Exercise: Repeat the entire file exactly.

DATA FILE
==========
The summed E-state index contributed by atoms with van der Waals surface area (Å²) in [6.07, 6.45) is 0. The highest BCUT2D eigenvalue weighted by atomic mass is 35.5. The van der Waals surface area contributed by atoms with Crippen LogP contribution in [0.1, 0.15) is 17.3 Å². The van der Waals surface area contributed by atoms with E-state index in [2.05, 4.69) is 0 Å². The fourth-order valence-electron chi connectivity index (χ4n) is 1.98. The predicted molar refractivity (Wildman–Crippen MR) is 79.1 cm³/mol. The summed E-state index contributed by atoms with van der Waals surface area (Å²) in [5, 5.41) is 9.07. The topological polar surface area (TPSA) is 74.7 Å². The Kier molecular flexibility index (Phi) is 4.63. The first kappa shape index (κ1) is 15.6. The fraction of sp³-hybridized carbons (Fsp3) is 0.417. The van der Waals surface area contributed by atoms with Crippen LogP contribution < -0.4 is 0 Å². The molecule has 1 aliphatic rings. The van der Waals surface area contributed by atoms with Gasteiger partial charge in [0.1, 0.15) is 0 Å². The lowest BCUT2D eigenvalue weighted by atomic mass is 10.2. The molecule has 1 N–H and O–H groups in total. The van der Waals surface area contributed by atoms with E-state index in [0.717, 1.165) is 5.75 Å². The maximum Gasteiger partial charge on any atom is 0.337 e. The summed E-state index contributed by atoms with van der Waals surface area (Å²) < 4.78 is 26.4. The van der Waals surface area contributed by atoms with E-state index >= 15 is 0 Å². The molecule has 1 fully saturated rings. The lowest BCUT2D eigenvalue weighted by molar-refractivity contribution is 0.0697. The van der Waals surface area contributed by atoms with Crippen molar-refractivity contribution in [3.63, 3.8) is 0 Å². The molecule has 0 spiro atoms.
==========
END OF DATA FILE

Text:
The summed E-state index contributed by atoms with van der Waals surface area (Å²) in [6.07, 6.45) is 0. The highest BCUT2D eigenvalue weighted by atomic mass is 35.5. The van der Waals surface area contributed by atoms with Crippen LogP contribution in [0.1, 0.15) is 17.3 Å². The van der Waals surface area contributed by atoms with E-state index in [2.05, 4.69) is 0 Å². The fourth-order valence-electron chi connectivity index (χ4n) is 1.98. The predicted molar refractivity (Wildman–Crippen MR) is 79.1 cm³/mol. The summed E-state index contributed by atoms with van der Waals surface area (Å²) in [5, 5.41) is 9.07. The topological polar surface area (TPSA) is 74.7 Å². The Kier molecular flexibility index (Phi) is 4.63. The first kappa shape index (κ1) is 15.6. The fraction of sp³-hybridized carbons (Fsp3) is 0.417. The van der Waals surface area contributed by atoms with Crippen LogP contribution < -0.4 is 0 Å². The molecule has 1 aliphatic rings. The van der Waals surface area contributed by atoms with Gasteiger partial charge in [0.1, 0.15) is 0 Å². The lowest BCUT2D eigenvalue weighted by atomic mass is 10.2. The molecule has 1 N–H and O–H groups in total. The van der Waals surface area contributed by atoms with E-state index in [0.717, 1.165) is 5.75 Å². The maximum Gasteiger partial charge on any atom is 0.337 e. The summed E-state index contributed by atoms with van der Waals surface area (Å²) < 4.78 is 26.4. The van der Waals surface area contributed by atoms with E-state index >= 15 is 0 Å². The molecule has 1 fully saturated rings. The lowest BCUT2D eigenvalue weighted by molar-refractivity contribution is 0.0697. The van der Waals surface area contributed by atoms with Crippen molar-refractivity contribution in [3.63, 3.8) is 0 Å². The molecule has 0 spiro atoms.